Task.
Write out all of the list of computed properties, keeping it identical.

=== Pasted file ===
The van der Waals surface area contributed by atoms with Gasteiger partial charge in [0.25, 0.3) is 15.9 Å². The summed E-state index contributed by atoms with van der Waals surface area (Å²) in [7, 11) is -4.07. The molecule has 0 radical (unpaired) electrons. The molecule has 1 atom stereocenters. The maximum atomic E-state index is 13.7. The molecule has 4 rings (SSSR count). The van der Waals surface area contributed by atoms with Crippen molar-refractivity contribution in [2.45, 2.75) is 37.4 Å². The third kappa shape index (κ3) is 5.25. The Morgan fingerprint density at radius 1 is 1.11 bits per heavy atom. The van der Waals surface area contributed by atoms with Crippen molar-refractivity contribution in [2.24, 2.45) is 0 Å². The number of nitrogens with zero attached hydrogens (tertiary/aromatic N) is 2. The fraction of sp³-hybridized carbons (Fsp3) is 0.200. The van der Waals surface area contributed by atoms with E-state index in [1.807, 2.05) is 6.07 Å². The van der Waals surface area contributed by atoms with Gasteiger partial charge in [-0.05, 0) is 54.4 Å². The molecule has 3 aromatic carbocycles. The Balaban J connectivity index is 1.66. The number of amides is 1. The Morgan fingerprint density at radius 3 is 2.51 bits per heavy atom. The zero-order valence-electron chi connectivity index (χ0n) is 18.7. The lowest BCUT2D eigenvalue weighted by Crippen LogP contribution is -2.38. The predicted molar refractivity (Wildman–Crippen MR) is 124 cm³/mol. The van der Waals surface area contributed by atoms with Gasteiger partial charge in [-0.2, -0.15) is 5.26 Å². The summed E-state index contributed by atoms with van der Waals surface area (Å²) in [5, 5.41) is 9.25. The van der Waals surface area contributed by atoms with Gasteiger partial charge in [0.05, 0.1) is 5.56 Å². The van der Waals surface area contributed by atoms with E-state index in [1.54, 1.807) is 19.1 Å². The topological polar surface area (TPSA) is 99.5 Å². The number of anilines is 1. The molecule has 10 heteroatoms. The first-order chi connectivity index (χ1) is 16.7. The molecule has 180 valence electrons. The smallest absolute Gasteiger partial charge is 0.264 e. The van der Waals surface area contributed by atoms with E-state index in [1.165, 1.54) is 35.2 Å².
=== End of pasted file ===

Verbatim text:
The van der Waals surface area contributed by atoms with Gasteiger partial charge in [0.25, 0.3) is 15.9 Å². The summed E-state index contributed by atoms with van der Waals surface area (Å²) in [7, 11) is -4.07. The molecule has 0 radical (unpaired) electrons. The molecule has 1 atom stereocenters. The maximum atomic E-state index is 13.7. The molecule has 4 rings (SSSR count). The van der Waals surface area contributed by atoms with Crippen molar-refractivity contribution in [2.45, 2.75) is 37.4 Å². The third kappa shape index (κ3) is 5.25. The Morgan fingerprint density at radius 1 is 1.11 bits per heavy atom. The van der Waals surface area contributed by atoms with Crippen molar-refractivity contribution in [2.24, 2.45) is 0 Å². The number of nitrogens with zero attached hydrogens (tertiary/aromatic N) is 2. The fraction of sp³-hybridized carbons (Fsp3) is 0.200. The van der Waals surface area contributed by atoms with E-state index in [1.807, 2.05) is 6.07 Å². The van der Waals surface area contributed by atoms with Gasteiger partial charge in [-0.05, 0) is 54.4 Å². The molecule has 3 aromatic carbocycles. The Balaban J connectivity index is 1.66. The number of amides is 1. The Morgan fingerprint density at radius 3 is 2.51 bits per heavy atom. The zero-order valence-electron chi connectivity index (χ0n) is 18.7. The lowest BCUT2D eigenvalue weighted by Crippen LogP contribution is -2.38. The predicted molar refractivity (Wildman–Crippen MR) is 124 cm³/mol. The van der Waals surface area contributed by atoms with Gasteiger partial charge in [-0.2, -0.15) is 5.26 Å². The summed E-state index contributed by atoms with van der Waals surface area (Å²) in [5, 5.41) is 9.25. The van der Waals surface area contributed by atoms with Gasteiger partial charge in [0.05, 0.1) is 5.56 Å². The van der Waals surface area contributed by atoms with E-state index in [1.54, 1.807) is 19.1 Å². The topological polar surface area (TPSA) is 99.5 Å². The number of anilines is 1. The molecule has 10 heteroatoms. The first-order chi connectivity index (χ1) is 16.7. The molecule has 180 valence electrons. The smallest absolute Gasteiger partial charge is 0.264 e. The van der Waals surface area contributed by atoms with E-state index in [1.165, 1.54) is 35.2 Å².